Americans who are out of work may be able to access unemployment insurance if they meet certain eligibility requirements. These benefits vary across states, but unemployment insurance offerings have contracted as the additional benefits offered during the coronavirus pandemic expired in September 2021.
“The pandemic programs filled in some of the gaps of our regular unemployment insurance system,” says Jenna Gerry, senior staff attorney at the National Employment Law Project. For example, “with the pandemic unemployment compensation provided an extra $600, then scaled back to $300, you were able to account for the extremely low wage replacement amount. … Then they went away in September, and many workers were left with nothing.”
How Does Unemployment Insurance Work?
Over the past year, unemployment rates have remained relatively low. The national unemployment rate spiked at 14.7% in April 2020, and has since fallen to 3.7% as of August, up 0.2% from the previous month.
However, as the U.S. Federal Reserve aims to combat high inflation and continues to raise interest rates, many economists warn of a coming recession and a softening job market. If an economic downturn is ahead, Gerry says the U.S. system as it stands is not prepared to support another spike of unemployed workers.
“When it was created in the 1930s, (unemployment insurance) was a shared federal and state program, but there were essentially very few federal standards put in place,” she says. “Right now, we have 53 separate, very different unemployment insurance systems. Your ability to receive benefits, how quickly you’re going to get those benefits and how adequate those benefits are vary dramatically depending on what state you live in.”
In fact, some states are curtailing unemployment insurance benefits even further. This year, legislation in numerous states was proposed to reduce the duration of unemployment insurance, Gerry says, and three — Iowa, Oklahoma and Kentucky — passed laws to reduce the duration of unemployment insurance.
While 26 weeks was, at a time, standard duration across states, in Iowa, for example, unemployment benefits are offered for a maximum of 16 weeks.
“On top of benefit reductions, states are making it harder for workers unemployed through no fault of their own to receive any benefits,” Kali Grant, associate director at the Georgetown Center on Poverty and Inequality’s Economic Security and Opportunity Initiative, wrote in an email. “Some states are hoping to cut off workers too soon by shortening the maximum number of weeks, make eligibility overly-stringent, and require workers to accept almost any job, regardless of the job’s pay, hours, location, and training requirements.”
A return to pre-pandemic benefit offerings, alongside other state reductions, can have a particularly harsh impact on minority individuals who are unemployed.
“Unfortunately, the states looking to weaken UI are often states where workers — particularly workers of color, and especially Black women–are already among the most vulnerable in the country — with the lowest minimum wages, right-to-work laws, and sparse workplace protections,” Grant says.
Is Unemployment Insurance Retroactive?
Yes, unemployment insurance can sometimes be paid retroactively. Workers usually receive their first benefit check two to three weeks after filing a claim for unemployment insurance, but that application may take more time to process. In these cases, a retroactive payment or back pay may be issued to the date of eligibility.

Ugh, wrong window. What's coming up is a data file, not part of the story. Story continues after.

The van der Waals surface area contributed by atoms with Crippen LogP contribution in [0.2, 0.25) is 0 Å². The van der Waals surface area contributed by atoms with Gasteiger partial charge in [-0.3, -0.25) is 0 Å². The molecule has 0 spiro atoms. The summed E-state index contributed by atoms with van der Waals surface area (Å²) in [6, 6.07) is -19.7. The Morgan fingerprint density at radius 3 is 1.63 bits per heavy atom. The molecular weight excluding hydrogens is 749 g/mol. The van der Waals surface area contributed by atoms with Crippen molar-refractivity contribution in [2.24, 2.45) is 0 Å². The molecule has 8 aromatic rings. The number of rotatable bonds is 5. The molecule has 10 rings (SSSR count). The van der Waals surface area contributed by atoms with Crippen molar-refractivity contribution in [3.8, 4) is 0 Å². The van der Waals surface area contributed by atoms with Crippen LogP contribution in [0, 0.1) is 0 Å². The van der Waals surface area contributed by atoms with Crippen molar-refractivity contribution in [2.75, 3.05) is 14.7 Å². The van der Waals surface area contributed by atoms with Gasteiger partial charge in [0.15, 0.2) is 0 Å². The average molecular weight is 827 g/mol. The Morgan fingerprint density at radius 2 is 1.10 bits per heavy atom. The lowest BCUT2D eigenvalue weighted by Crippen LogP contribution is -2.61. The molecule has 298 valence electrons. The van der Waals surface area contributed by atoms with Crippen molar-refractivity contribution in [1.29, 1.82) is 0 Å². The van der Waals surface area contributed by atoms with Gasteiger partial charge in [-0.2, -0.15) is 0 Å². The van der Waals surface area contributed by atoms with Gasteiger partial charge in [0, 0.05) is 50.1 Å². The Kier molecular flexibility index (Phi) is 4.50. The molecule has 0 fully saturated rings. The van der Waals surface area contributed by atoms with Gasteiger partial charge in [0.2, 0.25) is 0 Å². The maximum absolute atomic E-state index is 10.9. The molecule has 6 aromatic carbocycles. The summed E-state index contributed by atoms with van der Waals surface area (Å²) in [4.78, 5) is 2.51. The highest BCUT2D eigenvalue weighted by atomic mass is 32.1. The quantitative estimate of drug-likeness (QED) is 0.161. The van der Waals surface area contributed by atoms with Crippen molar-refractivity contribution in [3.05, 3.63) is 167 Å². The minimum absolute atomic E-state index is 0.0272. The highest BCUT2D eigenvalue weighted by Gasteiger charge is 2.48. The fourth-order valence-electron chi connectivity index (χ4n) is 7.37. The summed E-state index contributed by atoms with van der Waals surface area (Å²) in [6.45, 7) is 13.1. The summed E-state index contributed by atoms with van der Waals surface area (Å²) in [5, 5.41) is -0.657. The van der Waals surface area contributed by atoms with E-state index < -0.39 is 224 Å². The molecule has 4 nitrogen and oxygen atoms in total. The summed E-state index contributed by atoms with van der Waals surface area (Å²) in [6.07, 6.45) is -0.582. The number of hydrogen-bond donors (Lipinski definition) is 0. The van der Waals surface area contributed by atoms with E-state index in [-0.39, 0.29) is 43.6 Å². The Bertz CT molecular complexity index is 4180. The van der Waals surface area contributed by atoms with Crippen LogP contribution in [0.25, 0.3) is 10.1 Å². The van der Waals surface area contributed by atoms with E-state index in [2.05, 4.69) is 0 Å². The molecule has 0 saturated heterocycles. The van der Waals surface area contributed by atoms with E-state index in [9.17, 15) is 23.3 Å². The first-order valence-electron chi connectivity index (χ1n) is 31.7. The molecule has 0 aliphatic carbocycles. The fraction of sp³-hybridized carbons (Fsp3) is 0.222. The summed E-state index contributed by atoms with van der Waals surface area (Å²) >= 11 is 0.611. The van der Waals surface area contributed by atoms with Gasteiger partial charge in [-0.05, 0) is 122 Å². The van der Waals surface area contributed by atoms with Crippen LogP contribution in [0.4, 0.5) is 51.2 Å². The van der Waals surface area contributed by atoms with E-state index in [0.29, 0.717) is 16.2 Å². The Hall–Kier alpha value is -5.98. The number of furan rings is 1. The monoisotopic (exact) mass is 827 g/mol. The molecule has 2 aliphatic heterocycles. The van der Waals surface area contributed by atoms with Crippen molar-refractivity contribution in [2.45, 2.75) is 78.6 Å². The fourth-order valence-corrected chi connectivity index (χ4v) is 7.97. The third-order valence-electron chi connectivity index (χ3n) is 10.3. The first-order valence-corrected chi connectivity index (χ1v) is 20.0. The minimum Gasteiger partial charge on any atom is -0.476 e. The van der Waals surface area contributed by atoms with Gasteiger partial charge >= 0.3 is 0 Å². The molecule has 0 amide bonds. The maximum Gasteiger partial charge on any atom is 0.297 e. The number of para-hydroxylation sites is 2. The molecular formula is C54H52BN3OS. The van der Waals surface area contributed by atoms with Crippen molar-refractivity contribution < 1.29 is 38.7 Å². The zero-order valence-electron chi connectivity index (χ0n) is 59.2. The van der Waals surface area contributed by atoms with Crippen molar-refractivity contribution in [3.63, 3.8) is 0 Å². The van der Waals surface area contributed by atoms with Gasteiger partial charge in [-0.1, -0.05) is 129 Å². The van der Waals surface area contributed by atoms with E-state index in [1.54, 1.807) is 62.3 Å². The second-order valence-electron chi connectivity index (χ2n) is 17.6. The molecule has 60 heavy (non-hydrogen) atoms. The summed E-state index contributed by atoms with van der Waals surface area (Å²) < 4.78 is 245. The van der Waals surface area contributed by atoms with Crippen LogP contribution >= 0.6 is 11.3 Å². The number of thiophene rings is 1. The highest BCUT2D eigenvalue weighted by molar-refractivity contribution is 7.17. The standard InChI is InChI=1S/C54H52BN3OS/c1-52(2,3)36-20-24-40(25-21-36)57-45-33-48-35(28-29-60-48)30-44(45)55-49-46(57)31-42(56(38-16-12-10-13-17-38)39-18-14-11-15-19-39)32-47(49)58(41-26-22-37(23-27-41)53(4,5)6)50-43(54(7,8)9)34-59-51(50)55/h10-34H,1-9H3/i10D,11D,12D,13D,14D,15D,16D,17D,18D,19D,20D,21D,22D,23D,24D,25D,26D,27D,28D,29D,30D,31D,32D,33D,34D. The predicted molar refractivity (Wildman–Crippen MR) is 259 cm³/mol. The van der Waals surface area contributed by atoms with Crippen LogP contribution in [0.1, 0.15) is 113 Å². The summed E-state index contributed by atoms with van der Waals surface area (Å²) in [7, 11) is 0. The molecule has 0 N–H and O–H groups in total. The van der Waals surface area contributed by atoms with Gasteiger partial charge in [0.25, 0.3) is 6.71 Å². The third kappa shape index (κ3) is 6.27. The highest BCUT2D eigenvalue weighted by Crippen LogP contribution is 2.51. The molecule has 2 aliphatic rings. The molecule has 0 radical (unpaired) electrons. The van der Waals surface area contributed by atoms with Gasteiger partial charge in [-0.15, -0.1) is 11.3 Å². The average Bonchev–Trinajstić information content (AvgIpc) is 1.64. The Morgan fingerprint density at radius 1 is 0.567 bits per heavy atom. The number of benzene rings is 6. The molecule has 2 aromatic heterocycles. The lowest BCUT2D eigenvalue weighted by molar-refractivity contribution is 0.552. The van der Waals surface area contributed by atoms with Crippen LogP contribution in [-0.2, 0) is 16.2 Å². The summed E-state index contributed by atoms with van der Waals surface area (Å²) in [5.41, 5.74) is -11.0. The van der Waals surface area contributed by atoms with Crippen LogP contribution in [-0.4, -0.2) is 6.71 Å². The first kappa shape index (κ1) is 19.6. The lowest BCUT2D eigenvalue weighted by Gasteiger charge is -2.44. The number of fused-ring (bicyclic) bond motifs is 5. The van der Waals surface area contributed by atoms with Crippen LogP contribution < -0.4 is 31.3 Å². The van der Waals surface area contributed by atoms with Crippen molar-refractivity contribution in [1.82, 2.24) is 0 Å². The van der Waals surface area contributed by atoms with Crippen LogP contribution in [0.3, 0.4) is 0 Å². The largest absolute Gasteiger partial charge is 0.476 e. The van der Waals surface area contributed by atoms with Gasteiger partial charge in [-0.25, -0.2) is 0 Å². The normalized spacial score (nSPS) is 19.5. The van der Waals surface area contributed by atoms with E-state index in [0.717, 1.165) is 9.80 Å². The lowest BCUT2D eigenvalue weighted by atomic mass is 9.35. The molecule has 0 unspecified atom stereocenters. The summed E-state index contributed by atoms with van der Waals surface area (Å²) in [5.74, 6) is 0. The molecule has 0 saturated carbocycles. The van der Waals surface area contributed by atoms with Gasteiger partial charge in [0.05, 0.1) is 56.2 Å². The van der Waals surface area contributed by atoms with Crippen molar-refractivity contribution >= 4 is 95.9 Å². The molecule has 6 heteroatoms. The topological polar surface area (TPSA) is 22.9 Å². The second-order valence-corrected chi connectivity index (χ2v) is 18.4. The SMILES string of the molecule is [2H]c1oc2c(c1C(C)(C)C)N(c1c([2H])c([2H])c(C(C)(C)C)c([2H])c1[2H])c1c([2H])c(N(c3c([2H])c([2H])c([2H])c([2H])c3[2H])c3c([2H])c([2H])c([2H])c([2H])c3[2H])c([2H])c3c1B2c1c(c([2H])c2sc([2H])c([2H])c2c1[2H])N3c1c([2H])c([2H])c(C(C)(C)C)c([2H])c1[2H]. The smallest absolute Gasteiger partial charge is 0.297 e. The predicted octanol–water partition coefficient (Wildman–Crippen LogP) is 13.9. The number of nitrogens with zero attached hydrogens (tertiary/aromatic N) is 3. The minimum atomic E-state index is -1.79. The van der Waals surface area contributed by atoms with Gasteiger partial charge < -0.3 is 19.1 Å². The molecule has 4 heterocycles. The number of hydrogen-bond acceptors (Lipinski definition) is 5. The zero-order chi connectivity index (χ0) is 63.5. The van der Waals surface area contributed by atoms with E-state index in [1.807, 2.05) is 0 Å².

For example, when a worker files a claim, he or she must provide certain information such as addresses and dates of the former employment, and if information is not provided correctly or accurately, the claim may be delayed. Delays may also occur due to a range of issues outside of an applicant’s control, and in these situations a retroactive payment may also be administered.
How Much Will I Be Paid Retroactively?
Retroactive payments will be paid based on a worker’s eligibility, which varies by state. Excluding expanded federal unemployment benefits, the maximum benefits range from $235 to $974 weekly.
How Will Retroactive Unemployment Compensation Be Paid?
The exact method and amount will depend on your state’s process. Common methods of payment include debit card, direct deposit or check.
Am I Eligible for Retroactive Unemployment Insurance?
States each set different eligibility requirements for unemployment insurance. Generally, workers are eligible for unemployment insurance if they are unemployed through no fault of their own, worked during a specified period, earned a minimum amount of wages as determined by each state, and are actively seeking work each week.
Retroactive payments occur when an individual meets both the state’s unemployment insurance eligibility requirements and has not yet received his or her benefits.
What Should I Do While I’m Waiting for My Retroactive Unemployment Benefits?
Workers should contact their state’s unemployment insurance program as soon as possible after becoming unemployed. While waiting for unemployment benefits and retroactive payments to arrive, individuals who are unemployed can rely on other support.
If unemployment benefits have yet to arrive or are falling short of your needs, consider applying for benefits through the Supplemental Nutrition Assistance Program, also known as food stamps, leaning on advance child tax credit payments, seeking help from food banks and charities, and contacting your state to see what kinds of coronavirus pandemic relief programs may still be available.
Learn more about how to file for unemployment benefits in your state.
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Is Unemployment Insurance Retroactive ? And How Does It Work? originally appeared on usnews.com
Update 09/13/22: This story was previously published at an earlier date and has been updated with new information.